Vladimir Putin, a former colonel in the Russian KGB, is back at it. He seems to be falling back on the old tactics and espionage that he had perfected during the Cold War era under the banner of the Soviet Union. From his role as the director of the Federal Security Services in unofficially supporting the Federal Republic of Yugoslavia in Kosovo in 1999, to his involvement in the Russo-Georgian War in 2008 as the Russian prime minister, it is clear that Mr. Putin misses the old days and intends to reclaim as much as possible since the fall of his beloved Soviet Union.

His latest endeavor seems to be reclaiming Ukraine, as if the Russians didn’t do enough to the Ukrainians during the Holodomor. He has been somewhat successful in his campaign against Ukraine, already staking claim to Crimea, but as with most of his previous attempts to reclaim the past glory of the USSR, he has been met with opposition from the West; primarily by NATO. Canada’s involvement in NATO’s opposition to this renewed Russian aggression has been steadily increasing since the Kosovo conflict, and is at an all-time high as the Canadian Armed Forces prepare to deploy military trainers in support of Ukraine.

Canada has contributed heavily to NATO interoperability training in Eastern Europe through Operation REASSURANCE. This training is being conducted to assist in the professionalization of Eastern European NATO-allied countries, increase interoperability, and to serve as a deterrent to the increasing Russian aggression toward former Soviet states. A large portion of these ongoing NATO exercises are being held in the Baltic regions, primarily in Poland, which shares its border with war-torn Ukraine. With strong Russian backing of rebel separatists in Ukraine, the Ukraine military has lost substantial ground in its eastern regions, not to mention the loss of Crimea a little over a year ago.  This has led to the Ukrainian government reaching out to the Western world for support, and Canada has answered.

According to Kathryn Blaze Carlson’s article in The Globe and Mail, Canada has long been a supporter of Ukraine, boasting over 1.2 million Ukrainian-Canadians, the third largest Ukrainian population behind Ukraine and Russia. Canada was also the first nation to recognize Ukrainian independence in 1991, and assisted other NATO allies in the construction of the Yavoriv Training Centre (YTC) along the western Ukrainian border.  The YTC was constructed by NATO as a peacekeeping training centre in 1991, shortly after Ukrainian independence, but is now used as the country’s largest military training area.

In mid-April, amidst growing tensions between Russia and the West, the U.S. Army expanded their training in the area and deployed the 173rd Airborne Brigade to train Ukrainian forces. Canada was not far behind, announcing that the Canadian Armed Forces would be expanding on their current training mission in the area, Operation REASSURANCE. The Canadians confirmed that they will send 200+ troop trainers to the Yavoriv Training Centre in a non-combat role to assist the Ukrainian effort while maintaining some detachment from the volatile situation in the region.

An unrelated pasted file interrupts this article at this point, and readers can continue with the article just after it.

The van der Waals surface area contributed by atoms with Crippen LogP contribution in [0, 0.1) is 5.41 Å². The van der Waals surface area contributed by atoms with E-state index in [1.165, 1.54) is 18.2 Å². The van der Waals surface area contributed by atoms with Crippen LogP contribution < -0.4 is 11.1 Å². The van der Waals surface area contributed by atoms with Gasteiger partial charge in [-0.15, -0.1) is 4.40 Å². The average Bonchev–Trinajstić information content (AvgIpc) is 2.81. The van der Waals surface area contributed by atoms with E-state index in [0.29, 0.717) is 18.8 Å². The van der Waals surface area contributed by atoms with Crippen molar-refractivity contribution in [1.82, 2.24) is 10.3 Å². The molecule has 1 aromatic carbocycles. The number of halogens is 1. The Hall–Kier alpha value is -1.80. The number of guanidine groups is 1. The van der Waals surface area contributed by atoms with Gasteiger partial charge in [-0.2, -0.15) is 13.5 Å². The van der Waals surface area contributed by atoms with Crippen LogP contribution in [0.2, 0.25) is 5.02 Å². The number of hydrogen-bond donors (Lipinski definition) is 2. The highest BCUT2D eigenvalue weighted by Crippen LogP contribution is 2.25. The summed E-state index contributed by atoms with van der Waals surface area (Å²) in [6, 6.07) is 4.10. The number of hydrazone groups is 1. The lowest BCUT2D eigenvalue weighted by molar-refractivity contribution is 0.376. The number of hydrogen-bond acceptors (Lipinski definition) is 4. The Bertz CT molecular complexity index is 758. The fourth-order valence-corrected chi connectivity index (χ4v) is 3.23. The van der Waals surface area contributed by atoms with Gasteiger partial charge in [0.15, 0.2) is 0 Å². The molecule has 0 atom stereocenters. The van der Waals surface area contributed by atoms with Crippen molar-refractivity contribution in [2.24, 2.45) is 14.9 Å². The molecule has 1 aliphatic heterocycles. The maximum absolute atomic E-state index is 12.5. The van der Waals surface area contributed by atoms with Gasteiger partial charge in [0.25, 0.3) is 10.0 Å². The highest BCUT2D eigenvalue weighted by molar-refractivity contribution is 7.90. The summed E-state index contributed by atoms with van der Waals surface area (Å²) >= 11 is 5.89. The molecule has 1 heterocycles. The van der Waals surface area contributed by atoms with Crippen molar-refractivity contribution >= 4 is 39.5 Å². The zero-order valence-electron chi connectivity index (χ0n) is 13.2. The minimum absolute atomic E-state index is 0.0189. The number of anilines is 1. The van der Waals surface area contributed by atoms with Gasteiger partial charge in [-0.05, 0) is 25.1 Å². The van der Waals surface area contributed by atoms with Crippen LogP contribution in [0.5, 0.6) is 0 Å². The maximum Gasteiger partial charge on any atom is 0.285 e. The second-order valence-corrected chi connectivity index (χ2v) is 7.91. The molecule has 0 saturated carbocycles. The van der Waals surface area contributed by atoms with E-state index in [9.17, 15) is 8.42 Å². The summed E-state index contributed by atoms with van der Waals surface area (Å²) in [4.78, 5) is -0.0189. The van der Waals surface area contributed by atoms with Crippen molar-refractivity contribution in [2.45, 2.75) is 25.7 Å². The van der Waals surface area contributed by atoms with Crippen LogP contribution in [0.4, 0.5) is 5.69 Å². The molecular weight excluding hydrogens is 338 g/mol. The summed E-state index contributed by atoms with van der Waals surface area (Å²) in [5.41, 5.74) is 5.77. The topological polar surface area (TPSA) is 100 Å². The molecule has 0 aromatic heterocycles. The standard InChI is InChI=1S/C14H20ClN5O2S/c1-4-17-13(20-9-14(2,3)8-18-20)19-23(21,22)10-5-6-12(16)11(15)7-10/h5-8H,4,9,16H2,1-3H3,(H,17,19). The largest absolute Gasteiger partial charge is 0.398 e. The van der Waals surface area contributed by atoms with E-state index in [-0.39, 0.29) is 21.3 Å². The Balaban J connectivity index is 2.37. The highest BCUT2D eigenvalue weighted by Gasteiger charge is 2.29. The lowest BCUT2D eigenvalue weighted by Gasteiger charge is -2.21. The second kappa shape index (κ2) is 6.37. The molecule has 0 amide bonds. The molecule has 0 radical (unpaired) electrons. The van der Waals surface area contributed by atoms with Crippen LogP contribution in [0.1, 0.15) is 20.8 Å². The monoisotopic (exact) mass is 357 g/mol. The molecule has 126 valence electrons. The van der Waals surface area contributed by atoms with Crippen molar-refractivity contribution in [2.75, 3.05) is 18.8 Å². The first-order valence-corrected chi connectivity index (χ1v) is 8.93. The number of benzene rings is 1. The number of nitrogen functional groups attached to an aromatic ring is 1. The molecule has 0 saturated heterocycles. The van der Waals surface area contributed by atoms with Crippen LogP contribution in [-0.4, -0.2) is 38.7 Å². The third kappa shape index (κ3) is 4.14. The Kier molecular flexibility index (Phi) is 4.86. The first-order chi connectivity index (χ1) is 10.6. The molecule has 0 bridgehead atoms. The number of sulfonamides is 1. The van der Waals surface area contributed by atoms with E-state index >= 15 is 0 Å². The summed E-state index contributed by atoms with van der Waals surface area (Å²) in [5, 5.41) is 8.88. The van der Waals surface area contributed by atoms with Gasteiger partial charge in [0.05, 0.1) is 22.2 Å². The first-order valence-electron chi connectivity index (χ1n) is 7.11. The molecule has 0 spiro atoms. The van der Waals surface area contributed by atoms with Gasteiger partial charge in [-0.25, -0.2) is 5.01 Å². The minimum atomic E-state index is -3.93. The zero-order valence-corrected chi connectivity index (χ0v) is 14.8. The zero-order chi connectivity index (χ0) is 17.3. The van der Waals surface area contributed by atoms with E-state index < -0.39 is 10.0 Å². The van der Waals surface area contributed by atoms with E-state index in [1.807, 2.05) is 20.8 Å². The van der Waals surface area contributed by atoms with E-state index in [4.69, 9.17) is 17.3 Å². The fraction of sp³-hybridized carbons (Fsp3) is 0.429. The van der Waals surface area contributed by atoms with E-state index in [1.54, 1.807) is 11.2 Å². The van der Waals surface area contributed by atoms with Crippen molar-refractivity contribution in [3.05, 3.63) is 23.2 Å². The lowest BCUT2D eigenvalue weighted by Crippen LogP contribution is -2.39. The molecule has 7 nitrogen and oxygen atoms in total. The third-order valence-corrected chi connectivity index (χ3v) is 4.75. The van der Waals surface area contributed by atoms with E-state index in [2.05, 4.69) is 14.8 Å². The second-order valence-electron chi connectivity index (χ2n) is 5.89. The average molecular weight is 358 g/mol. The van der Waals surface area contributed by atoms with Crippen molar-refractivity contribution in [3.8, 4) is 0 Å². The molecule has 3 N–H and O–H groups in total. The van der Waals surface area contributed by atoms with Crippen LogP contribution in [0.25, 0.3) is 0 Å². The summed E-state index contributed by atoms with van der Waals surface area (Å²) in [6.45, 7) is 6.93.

Their role will be similar to the last four years Canada has spent in Afghanistan under the training mission Operation ATTENTION. The Canadian Armed Forces transitioned from a combat role to a training role in Afghanistan in 2011, and maintained this role until withdrawing in 2014. The troops spent those years acting as trainers whose primary task was to professionalize the Afghan National Army (ANA) and assist in the rebuilding of the state. The skills that the Canadians honed during Operation ATTENTION is similar to what their role will be in western Ukraine.

This time, however, the Canadians will not be able to see their Ukrainian counterparts put their training to use as they did during the Afghanistan mission. There will be no Operational Mentor Liaison Teams or Police Operational Mentor Liaison Teams (OMLT/POMLT) allowed to accompany these soldiers on missions and evaluate the effectiveness of their training. The YTC in which the Canadians will be conducting this training is approximately 1,300 kilometres from the conflict. This is clearly being done to keep Canadians out of further confrontation with Russian-backed forces, while still being able to assist Ukraine. Maintaining a level of separation is essential for a middle power in the emerging conflict between superpowers.

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The initial wave of Canadian trainers to the region is set to deploy over the summer of 2015. The deployment will consist primarily of combat arms trades (150 infantry soldiers), the remainder being support staff. This group consist of troops from 2nd Canadian Division out of Petawawa, Ontario and is comprised primarily of combat veterans from the war in Afghanistan who also acted as Kandak trainers in the Kabul Military Training Centre. Their skills and experience will greatly assist them in effectively mentoring the Ukrainians.

The use of special operations forces by the Canadian government has not clearly been addressed as of yet. The ongoing mission conducted by the Canadian Special Operations Regiment (CSOR) to train Kurdish forces in Iraq is still a hot topic among the Canadian public. The idea of using CSOR in Ukraine is not out of the question and could prove very effective. The potential use of other Canadian SOF units such as CJIRU and JTF2 has been ruled out, according to Matthew Fisher’s article in The National Post, due to the fact that the Ukrainian government and its military are believed to have been deeply penetrated by Russian  intelligence agencies, and the Canadian government is unwilling to risk giving up our capabilities to the enemy.